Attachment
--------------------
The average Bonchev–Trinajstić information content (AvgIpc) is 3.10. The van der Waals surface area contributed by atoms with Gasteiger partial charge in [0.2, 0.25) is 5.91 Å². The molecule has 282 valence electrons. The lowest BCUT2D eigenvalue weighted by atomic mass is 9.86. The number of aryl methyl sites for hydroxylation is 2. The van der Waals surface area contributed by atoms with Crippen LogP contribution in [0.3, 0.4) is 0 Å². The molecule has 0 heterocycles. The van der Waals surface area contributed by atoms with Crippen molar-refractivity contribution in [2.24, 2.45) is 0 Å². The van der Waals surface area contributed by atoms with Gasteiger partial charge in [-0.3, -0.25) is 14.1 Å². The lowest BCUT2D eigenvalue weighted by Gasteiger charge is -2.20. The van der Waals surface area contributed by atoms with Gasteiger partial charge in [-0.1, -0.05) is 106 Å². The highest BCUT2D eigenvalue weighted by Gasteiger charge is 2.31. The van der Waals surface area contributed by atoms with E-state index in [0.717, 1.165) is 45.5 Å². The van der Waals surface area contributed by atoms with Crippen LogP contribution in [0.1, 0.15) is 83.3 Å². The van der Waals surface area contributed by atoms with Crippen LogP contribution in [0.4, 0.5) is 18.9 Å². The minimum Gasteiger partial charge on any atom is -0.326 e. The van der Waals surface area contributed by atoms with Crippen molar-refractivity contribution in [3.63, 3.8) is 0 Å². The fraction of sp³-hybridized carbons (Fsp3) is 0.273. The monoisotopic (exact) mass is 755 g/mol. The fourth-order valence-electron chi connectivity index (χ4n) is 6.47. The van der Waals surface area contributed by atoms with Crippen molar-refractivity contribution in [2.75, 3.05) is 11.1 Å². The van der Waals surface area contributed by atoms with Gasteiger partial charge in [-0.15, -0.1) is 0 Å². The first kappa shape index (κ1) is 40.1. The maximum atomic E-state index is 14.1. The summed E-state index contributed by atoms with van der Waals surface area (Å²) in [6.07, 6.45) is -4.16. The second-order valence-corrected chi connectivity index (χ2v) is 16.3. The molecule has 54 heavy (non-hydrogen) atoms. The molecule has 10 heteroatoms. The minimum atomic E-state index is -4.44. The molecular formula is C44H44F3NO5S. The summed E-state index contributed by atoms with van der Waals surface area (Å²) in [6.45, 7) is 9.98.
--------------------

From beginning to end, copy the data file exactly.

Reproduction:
The average Bonchev–Trinajstić information content (AvgIpc) is 3.10. The van der Waals surface area contributed by atoms with Gasteiger partial charge in [0.2, 0.25) is 5.91 Å². The molecule has 282 valence electrons. The lowest BCUT2D eigenvalue weighted by atomic mass is 9.86. The number of aryl methyl sites for hydroxylation is 2. The van der Waals surface area contributed by atoms with Crippen LogP contribution in [0.3, 0.4) is 0 Å². The molecule has 0 heterocycles. The van der Waals surface area contributed by atoms with Crippen molar-refractivity contribution in [2.24, 2.45) is 0 Å². The van der Waals surface area contributed by atoms with Gasteiger partial charge in [-0.3, -0.25) is 14.1 Å². The lowest BCUT2D eigenvalue weighted by Gasteiger charge is -2.20. The van der Waals surface area contributed by atoms with Gasteiger partial charge in [-0.1, -0.05) is 106 Å². The highest BCUT2D eigenvalue weighted by Gasteiger charge is 2.31. The van der Waals surface area contributed by atoms with E-state index in [0.717, 1.165) is 45.5 Å². The van der Waals surface area contributed by atoms with Crippen LogP contribution in [0.1, 0.15) is 83.3 Å². The van der Waals surface area contributed by atoms with Crippen LogP contribution in [0.4, 0.5) is 18.9 Å². The minimum Gasteiger partial charge on any atom is -0.326 e. The van der Waals surface area contributed by atoms with Crippen molar-refractivity contribution in [3.63, 3.8) is 0 Å². The fraction of sp³-hybridized carbons (Fsp3) is 0.273. The monoisotopic (exact) mass is 755 g/mol. The fourth-order valence-electron chi connectivity index (χ4n) is 6.47. The van der Waals surface area contributed by atoms with Crippen molar-refractivity contribution in [2.75, 3.05) is 11.1 Å². The van der Waals surface area contributed by atoms with Gasteiger partial charge in [-0.15, -0.1) is 0 Å². The first kappa shape index (κ1) is 40.1. The maximum atomic E-state index is 14.1. The summed E-state index contributed by atoms with van der Waals surface area (Å²) in [6.07, 6.45) is -4.16. The second-order valence-corrected chi connectivity index (χ2v) is 16.3. The molecule has 54 heavy (non-hydrogen) atoms. The molecule has 10 heteroatoms. The minimum atomic E-state index is -4.44. The molecular formula is C44H44F3NO5S. The summed E-state index contributed by atoms with van der Waals surface area (Å²) in [6.45, 7) is 9.98.